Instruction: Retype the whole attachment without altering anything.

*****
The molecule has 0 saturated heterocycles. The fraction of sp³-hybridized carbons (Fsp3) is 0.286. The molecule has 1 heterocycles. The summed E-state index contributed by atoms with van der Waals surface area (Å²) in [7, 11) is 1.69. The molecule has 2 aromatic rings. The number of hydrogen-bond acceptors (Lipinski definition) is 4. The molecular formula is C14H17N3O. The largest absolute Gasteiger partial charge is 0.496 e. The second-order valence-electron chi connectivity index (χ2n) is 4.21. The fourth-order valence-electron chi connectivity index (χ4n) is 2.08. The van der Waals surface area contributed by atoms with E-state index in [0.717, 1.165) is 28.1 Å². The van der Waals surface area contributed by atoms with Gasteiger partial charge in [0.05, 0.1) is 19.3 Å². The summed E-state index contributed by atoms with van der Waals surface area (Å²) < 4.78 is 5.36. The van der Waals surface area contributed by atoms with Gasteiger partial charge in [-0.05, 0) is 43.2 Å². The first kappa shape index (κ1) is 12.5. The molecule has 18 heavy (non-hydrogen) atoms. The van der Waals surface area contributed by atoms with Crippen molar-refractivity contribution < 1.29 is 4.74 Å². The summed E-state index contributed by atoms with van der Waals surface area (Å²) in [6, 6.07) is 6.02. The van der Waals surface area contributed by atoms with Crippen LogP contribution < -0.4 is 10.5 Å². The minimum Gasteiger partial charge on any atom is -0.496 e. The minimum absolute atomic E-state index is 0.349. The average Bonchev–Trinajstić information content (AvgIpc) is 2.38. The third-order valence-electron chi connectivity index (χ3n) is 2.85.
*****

The molecule has 0 saturated heterocycles. The fraction of sp³-hybridized carbons (Fsp3) is 0.286. The molecule has 1 heterocycles. The summed E-state index contributed by atoms with van der Waals surface area (Å²) in [7, 11) is 1.69. The molecule has 2 aromatic rings. The number of hydrogen-bond acceptors (Lipinski definition) is 4. The molecular formula is C14H17N3O. The largest absolute Gasteiger partial charge is 0.496 e. The second-order valence-electron chi connectivity index (χ2n) is 4.21. The fourth-order valence-electron chi connectivity index (χ4n) is 2.08. The van der Waals surface area contributed by atoms with E-state index in [0.717, 1.165) is 28.1 Å². The van der Waals surface area contributed by atoms with Gasteiger partial charge in [0.05, 0.1) is 19.3 Å². The summed E-state index contributed by atoms with van der Waals surface area (Å²) < 4.78 is 5.36. The van der Waals surface area contributed by atoms with Gasteiger partial charge in [-0.05, 0) is 43.2 Å². The first kappa shape index (κ1) is 12.5. The molecule has 18 heavy (non-hydrogen) atoms. The van der Waals surface area contributed by atoms with Crippen molar-refractivity contribution < 1.29 is 4.74 Å². The summed E-state index contributed by atoms with van der Waals surface area (Å²) in [6, 6.07) is 6.02. The van der Waals surface area contributed by atoms with Crippen LogP contribution < -0.4 is 10.5 Å². The minimum Gasteiger partial charge on any atom is -0.496 e. The minimum absolute atomic E-state index is 0.349. The average Bonchev–Trinajstić information content (AvgIpc) is 2.38. The third-order valence-electron chi connectivity index (χ3n) is 2.85.